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Dinner as Usual

A Federal Hill bar/restaurant feels welcoming, but not inspired

The Hill

Address:1017 S. Charles St.
Baltimore, MD 21230

More on The Hill.

By Mary K. Zajac | Posted 10/21/2009

"I'm here!" a woman announced as she walked through the front door of The Hill stopping briefly to strike a pose. Only a few heads turned as she made her way to a table of friends sitting by the restaurant's storefront windows. But later, as a wiry man sporting a tiny ponytail exchanged travel golf stories with a mustachioed buddy at another table, and a raucous round of "Happy birthday!" broke out at the bar, I wondered, half-aloud, if everyone knows everyone at the Hill? Probably not, but I've a feeling if you go there more than once, the cheerful staff will start to recognize you, and the regulars will include you in their conversation. It has that sort of neighborhood feel.

The same kind of casual familiarity extends to the décor and the menu, and if you think you've eaten at places like the Hill before, you have. The restaurant has the same warm exposed brick and pressed-tin ceiling as a half dozen other bars/restaurants in Federal Hill, Fells Point, or Canton, although we couldn't decide if we liked the panels of frosted glass that divided the bar and its televisions from the dining area. The menu is an amalgam of bar favorites (fried calamari, quesadillas, buffalo wings), sandwiches (blackened tuna, a Reuben, a chicken wrap) pastas, and home-style entrées, some with touches that hearken back to restaurant food fads of the last 20 years (ravioli with pesto sauce, anyone?). I was a little surprised to see filet mignon encrusted with blue cheese, topped with lump crab and raspberry sauce? And while I harbored hopes that the phrase "served with rice and vegetable" had finally disappeared from Baltimore menus, sadly, it hasn't here.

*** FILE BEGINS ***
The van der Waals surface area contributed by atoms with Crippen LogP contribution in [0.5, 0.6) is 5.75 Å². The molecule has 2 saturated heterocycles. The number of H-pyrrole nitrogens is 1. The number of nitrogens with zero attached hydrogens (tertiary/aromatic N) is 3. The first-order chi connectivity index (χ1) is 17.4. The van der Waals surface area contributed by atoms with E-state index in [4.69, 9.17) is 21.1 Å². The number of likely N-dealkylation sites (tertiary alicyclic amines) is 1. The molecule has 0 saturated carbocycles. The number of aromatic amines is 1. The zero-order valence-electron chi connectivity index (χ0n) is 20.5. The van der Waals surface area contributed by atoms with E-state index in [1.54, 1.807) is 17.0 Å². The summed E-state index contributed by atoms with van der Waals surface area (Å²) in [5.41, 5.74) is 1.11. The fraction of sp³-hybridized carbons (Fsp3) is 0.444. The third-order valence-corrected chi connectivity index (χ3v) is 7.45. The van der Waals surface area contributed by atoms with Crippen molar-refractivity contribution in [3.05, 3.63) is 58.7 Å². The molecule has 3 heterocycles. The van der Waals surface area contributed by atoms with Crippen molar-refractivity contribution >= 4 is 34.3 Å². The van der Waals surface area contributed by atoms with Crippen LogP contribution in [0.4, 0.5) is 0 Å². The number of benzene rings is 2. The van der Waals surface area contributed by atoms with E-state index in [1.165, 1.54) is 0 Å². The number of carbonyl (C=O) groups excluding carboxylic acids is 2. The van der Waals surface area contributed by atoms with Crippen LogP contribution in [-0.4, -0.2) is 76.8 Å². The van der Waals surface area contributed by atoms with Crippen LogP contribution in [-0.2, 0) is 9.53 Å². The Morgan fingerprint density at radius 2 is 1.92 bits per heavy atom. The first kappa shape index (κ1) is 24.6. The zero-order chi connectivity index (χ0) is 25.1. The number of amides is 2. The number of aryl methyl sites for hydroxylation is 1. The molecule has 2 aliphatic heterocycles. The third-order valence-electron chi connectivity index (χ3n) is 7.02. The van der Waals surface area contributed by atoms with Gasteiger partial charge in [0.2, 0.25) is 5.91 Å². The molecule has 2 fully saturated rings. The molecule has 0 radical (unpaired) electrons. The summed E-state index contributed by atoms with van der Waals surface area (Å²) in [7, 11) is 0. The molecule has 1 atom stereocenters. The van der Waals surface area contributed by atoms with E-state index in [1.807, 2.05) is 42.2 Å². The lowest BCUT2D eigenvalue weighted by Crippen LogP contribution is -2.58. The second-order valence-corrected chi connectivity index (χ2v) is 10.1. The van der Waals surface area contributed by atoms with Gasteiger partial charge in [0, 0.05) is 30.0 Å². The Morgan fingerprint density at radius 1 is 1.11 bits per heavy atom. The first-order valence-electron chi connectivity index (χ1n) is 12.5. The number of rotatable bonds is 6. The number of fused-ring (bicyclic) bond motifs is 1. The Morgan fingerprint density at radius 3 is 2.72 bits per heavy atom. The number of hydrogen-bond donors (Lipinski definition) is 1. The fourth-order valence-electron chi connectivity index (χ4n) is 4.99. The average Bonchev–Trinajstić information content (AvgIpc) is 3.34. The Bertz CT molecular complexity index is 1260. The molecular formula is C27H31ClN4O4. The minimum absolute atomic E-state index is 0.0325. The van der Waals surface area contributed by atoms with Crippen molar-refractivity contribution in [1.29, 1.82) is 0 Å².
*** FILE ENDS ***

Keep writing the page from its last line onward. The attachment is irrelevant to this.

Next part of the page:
Which isn't to say that there's not decent food to be had at the Hill. The stuffed pork chop ($18), split and splayed across a hearty bread and sausage stuffing flecked with corn is a more than generous amount of meat, and, like the stuffed flounder entrée, a treat usually found in dining rooms far more old-fashioned than this one. I would order it again, though I found the scent of the accompanying cinnamon-and-sugar-dusted sweet potatoes distracting, as if dessert had landed on my dinner plate. The Hill's roasted chicken ($17) was juicy and pale, rather than brown and crisp-skinned, but its simple salt and pepper seasoning made it a good foil to the nicely tangy collards and smoky mac 'n' cheese that shared the plate.

Chef Tony Petteway's crab cakes are available as appetizers ($12 for two mini crab cakes) as well as an entrée ($24), and while their outer surface is pleasantly crisp (they appeared to be breaded before frying), the inside was unpleasantly mayonnaise-y moist and a little bland. The red curry buffalo wings ($8) were similarly disappointing, meaty, but oddly mild despite a curry sauce. Desserts are from Catonsville's Sugarbakers, but it's doubtful you'll have room for cake if you order that pork chop.

The Hill offers a long list of martinis, local beers on draft, and more specials than you can absorb in one reading. We happened to dine on ladies night when glasses of wine were $5 and all appetizers half price, deals that made the evening more than affordable. While it might not be enough to lure you out of your neighborhood, I'm betting those in Federal Hill are happy to have a new local on the hill.

Is mayonnaise-y a bad thing?

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